So much for buy low, sell high.
As US stock benchmarks smashed through one record high after the next this year, bank CEOs and celebrated fund managers have responded to their performance with trepidation. Valuations are out of whack, they’ve said, and the market is running out of excuses to keep the party going. Whether the Trump administration can get tax reform passed by year’s end remains to be seen. And the Federal Reserve has said it will soon begin unwinding its massive balance sheet. Meanwhile, the European Central Bank is rapidly running out of bonds to buy.
In the US, investors have been yanking money from the biggest market-tracking ETFs while global central banks have purchased trillions in dollars of assets. Undergirding all of this is the fact that gains are increasingly driven by a small concentration of mega-cap stocks.
And while investors don’t appear to be too concerned with the situation in North Korea, the US, China and the UN Security Council are preparing to tighten the noose of international sanctions against both the country's economy and its government, something that will only make Kim Jong Un more desperate.
While the arguments for caution are almost too numerous to count, the precarious state of the market has been lost on the average investor, according to a survey from Wells Fargo and Gallup. The survey, which is used to calculate the Wells Fargo/Gallup Investor and Retirement Optimism Index, shows that investors haven’t been this optimistic about the stock market in 17 years – since September 2000, which was coincidentally the peak of the dot-com boom.
The index, after rising in every quarter since the start of 2016, leveled off in the second quarter at +124, before rising to its current +138 in the third quarter.
The latest boost in optimism pushed the index almost 100 points higher than the +40 score measured in February 2016. The 98-point hike over the past 18 months is the largest increase in the 20-year history of the index, excluding rebounds that have followed bouts of pessimism.
The survey was conducted between July 28 and Aug. 6, and includes US investors with $10,000 or more invested in stocks, bonds or mutual funds. The seven items that constitute the index include three on personal finances (meeting long-term investment goals, meeting short-term investment goals and maintaining income) and four on the economy (economic growth, the stock market, unemployment and inflation). As Gallup notes, the survey was being conducted as the Dow Jones Industrial Average surpassed the 22,000-point milestone for the first time.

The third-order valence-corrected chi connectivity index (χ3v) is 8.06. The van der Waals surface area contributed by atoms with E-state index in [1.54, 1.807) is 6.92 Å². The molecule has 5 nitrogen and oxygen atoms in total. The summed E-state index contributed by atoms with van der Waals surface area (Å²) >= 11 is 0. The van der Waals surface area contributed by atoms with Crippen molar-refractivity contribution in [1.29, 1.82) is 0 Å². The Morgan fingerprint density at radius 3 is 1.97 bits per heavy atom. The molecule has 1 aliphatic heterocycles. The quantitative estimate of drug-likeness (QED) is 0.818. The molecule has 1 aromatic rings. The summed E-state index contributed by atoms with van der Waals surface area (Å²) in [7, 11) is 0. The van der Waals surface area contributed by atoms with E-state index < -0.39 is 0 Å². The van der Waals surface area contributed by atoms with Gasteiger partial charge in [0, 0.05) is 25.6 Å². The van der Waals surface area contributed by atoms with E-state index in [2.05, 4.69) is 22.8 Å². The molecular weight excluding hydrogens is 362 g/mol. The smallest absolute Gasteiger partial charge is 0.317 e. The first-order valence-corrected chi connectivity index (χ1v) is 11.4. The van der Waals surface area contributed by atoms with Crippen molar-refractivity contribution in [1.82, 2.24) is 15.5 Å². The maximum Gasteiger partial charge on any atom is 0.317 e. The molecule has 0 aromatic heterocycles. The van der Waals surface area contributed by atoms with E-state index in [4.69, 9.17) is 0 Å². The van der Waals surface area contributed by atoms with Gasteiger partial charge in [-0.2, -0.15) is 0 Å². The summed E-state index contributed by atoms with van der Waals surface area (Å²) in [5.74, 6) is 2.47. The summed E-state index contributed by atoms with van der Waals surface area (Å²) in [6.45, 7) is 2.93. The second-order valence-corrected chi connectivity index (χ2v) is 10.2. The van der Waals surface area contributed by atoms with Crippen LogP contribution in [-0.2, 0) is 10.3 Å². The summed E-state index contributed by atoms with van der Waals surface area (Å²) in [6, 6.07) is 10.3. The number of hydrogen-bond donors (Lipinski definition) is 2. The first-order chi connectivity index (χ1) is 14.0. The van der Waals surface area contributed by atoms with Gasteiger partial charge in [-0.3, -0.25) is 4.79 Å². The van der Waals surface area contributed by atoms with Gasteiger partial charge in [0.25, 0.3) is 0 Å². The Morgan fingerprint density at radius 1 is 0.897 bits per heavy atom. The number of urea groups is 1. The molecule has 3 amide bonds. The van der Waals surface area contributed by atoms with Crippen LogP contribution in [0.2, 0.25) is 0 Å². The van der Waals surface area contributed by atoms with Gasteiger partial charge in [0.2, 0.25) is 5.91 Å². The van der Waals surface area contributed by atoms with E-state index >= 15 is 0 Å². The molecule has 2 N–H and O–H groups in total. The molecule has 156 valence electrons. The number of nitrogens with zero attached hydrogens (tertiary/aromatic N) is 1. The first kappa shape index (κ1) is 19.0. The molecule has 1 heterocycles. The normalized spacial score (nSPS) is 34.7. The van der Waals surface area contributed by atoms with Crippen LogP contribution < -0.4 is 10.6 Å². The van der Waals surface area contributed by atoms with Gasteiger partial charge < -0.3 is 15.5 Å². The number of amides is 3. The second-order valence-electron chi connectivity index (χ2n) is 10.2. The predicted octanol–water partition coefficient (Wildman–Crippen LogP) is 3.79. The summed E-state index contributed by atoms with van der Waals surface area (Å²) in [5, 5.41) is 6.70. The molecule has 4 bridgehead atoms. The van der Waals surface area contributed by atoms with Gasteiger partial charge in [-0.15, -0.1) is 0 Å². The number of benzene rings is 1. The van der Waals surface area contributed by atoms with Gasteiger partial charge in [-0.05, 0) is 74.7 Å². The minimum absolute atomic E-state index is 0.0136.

Remember this guy?
We can extrapolate from this that investors, like gamblers, believe success begets more success, upside begets more upside. In short, thanks to of momentum, because the market is at a record high today, it will be at an even higher high tomorrow.
“Sixty-one percent of investors now say it is a good time to invest in the stock market, up from 53% two years ago. Among those saying it's a good time to invest, the main reason is their belief that the market will continue to increase, mentioned by 47%. Eighteen percent say stocks are a better investment than the alternatives, and 17% see stock market volatility as a buying opportunity.”
However, more than half of respondents who said they wouldn’t buy now did so for the same reason:
“Among the 37% who do not think it is a good time to put money into stocks, 52% say the main reason is worry about a market correction.”
Optimism among retirees has climbed more dramatically than their working peers. In the first-quarter survey, the index was similar among retirees (+124) and nonretirees (+127). Now retirees are considerably more optimistic than nonretirees, at +158 versus +130. This shift can largely be attributed to their views on the economy: while working Americans’ expectations for growth were steady, retirees’ expectations have climbed considerably.
In summary, two-thirds of investors are optimistic that the stock market will continue to climb, while a quarter are now very optimistic. While we wonder how large a shakeout would be needed to change their minds, at least we can put an end to the recurring soundbites that there is "money on the sidelines", that the market is "climbing a wall of worry" and that retail is oh so skeptical of stocks.